A Chinese delegation of 28 school administrators and teachers toured Shenandoah County Public Schools on Wednesday.

The group visited W.W. Robinson Elementary School and Peter Muhlenberg Middle School classes. They have been touring schools for 10 days, including attending seminars at the University of Virginia on various aspects of the American educational system.

W.W. Robinson Principal Diane McLean welcomed the group Wednesday. She told them about the structure of the school, the resources they have to help students, and some student population facts, including the 17 percent of students at the school who speak English as a second language and the 50 percent of the students who are economically disadvantaged.

The delegation then began the tour by following fifth-grade student ambassadors Sophia Hoffman, 11, and Elie Whetzel, 10, who took them through the pre-kindergarten and and STEM classrooms.

The pre-K students were busy when the group walked in.

“Are you trying to learn how to dance?” George Liu of the delegation asked the children.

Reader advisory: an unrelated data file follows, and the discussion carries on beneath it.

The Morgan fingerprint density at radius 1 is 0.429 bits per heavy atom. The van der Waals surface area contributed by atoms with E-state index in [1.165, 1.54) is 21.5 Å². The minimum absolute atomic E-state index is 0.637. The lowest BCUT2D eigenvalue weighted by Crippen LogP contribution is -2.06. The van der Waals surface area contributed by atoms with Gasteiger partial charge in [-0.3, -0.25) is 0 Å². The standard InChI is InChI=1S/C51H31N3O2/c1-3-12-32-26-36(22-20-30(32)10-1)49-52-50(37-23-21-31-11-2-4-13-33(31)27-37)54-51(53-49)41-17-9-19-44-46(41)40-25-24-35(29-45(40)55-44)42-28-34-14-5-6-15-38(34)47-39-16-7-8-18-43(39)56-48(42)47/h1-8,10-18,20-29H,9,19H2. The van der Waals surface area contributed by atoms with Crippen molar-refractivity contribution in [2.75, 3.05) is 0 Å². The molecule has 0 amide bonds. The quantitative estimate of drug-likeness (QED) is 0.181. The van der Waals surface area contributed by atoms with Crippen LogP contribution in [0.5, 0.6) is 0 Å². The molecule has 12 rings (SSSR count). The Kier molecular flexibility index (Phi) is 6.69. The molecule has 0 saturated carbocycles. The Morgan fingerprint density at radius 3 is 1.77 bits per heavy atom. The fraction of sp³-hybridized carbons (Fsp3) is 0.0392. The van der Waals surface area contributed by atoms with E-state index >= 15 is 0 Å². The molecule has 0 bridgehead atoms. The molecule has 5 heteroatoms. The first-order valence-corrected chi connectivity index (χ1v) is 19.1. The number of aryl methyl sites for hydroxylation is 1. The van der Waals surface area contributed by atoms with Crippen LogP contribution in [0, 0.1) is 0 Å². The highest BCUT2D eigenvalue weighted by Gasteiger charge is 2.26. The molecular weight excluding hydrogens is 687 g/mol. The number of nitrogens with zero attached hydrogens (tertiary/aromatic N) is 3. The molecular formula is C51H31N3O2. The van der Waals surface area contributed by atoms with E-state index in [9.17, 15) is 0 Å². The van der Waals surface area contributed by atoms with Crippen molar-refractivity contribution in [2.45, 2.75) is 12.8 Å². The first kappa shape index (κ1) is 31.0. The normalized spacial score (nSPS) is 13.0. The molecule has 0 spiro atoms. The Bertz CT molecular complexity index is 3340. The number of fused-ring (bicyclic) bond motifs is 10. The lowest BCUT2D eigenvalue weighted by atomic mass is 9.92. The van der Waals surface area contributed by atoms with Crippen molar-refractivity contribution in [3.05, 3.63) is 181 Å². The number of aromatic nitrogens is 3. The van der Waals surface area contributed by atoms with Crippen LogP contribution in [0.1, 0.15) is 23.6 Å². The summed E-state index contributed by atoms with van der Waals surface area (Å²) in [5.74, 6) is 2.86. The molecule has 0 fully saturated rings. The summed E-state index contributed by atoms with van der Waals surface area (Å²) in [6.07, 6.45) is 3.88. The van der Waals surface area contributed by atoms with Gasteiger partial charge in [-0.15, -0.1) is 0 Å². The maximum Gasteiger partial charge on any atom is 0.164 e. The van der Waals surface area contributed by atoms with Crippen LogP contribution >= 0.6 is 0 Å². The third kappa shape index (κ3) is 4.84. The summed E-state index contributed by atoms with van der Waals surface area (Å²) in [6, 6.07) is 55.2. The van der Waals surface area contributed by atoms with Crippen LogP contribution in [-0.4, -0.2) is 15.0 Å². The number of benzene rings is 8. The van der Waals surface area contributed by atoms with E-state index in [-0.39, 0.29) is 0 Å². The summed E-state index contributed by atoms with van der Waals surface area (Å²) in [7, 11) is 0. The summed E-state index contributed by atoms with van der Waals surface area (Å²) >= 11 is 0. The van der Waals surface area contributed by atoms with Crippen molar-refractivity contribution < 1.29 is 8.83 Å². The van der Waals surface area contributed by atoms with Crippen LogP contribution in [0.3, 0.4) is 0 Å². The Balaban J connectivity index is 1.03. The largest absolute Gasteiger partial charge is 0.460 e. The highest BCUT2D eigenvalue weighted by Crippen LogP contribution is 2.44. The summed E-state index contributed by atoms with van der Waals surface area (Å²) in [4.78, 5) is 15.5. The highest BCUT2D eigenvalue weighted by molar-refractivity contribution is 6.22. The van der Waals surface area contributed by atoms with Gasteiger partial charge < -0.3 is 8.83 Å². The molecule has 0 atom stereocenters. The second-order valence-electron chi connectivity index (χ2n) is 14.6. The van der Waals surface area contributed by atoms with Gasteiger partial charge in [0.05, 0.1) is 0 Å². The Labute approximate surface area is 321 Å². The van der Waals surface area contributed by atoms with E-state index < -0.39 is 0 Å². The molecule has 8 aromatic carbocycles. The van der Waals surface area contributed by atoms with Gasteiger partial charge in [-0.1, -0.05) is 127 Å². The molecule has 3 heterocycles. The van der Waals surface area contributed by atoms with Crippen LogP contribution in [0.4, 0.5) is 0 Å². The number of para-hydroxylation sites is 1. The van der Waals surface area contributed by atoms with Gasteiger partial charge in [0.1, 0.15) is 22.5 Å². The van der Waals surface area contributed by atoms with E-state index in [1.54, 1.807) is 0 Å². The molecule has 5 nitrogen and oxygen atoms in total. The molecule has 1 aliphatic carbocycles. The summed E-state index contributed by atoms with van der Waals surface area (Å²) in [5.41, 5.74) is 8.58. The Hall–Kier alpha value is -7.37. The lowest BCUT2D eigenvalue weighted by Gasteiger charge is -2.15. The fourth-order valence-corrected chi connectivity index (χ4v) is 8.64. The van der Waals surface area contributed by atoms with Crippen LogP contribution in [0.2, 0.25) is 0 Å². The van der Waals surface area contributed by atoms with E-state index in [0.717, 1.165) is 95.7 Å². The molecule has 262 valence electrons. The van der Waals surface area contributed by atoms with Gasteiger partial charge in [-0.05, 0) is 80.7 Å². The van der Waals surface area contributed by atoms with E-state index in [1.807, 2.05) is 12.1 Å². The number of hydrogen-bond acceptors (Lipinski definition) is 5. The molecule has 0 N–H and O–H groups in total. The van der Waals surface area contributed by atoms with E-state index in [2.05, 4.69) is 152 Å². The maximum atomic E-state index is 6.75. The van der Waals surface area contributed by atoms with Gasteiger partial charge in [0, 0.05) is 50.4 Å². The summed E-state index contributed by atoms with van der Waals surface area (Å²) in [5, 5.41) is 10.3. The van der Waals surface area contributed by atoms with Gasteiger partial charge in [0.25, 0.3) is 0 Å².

Soon the students were dancing to a tune called “Milkshake,” with a few of the adults laughing and joining in.

Once the wiggles were shaken out, teacher Ashley Rohrbaugh told the group about what the kids do on an average day.

In China, elementary schools are made up of first through sixth grades, Liu said.

The group toured the STEM and gifted classrooms as well as fourth and fifth grade classes.

It was in the fifth grade where they saw children wearing a virtual reality device for a tour of the Marianas Trench in the Pacific Ocean.

Before leaving the elementary school to tour Peter Muhlenberg Middle School, the group gave the two student ambassadors keychains and donated books to the school.

Yiwei Liu was one of the educators in the group.

Yiwei Liu, speaking through a translator, said students in the United States work more independently and are studying freely in the classroom.

To Yiwei Liu, that showed the value of freedom of ideas in the United States.

China’s education system is transitioning from a more traditional based learning model to one more like in the United States, more project-based, Yiwei Liu said.

Triway International out of Falls Church is coordinating the visiting educators travel. Triway is affiliated with the American Association of School Administrators.

Contact Melissa Topey at mtopey@nvdaily.com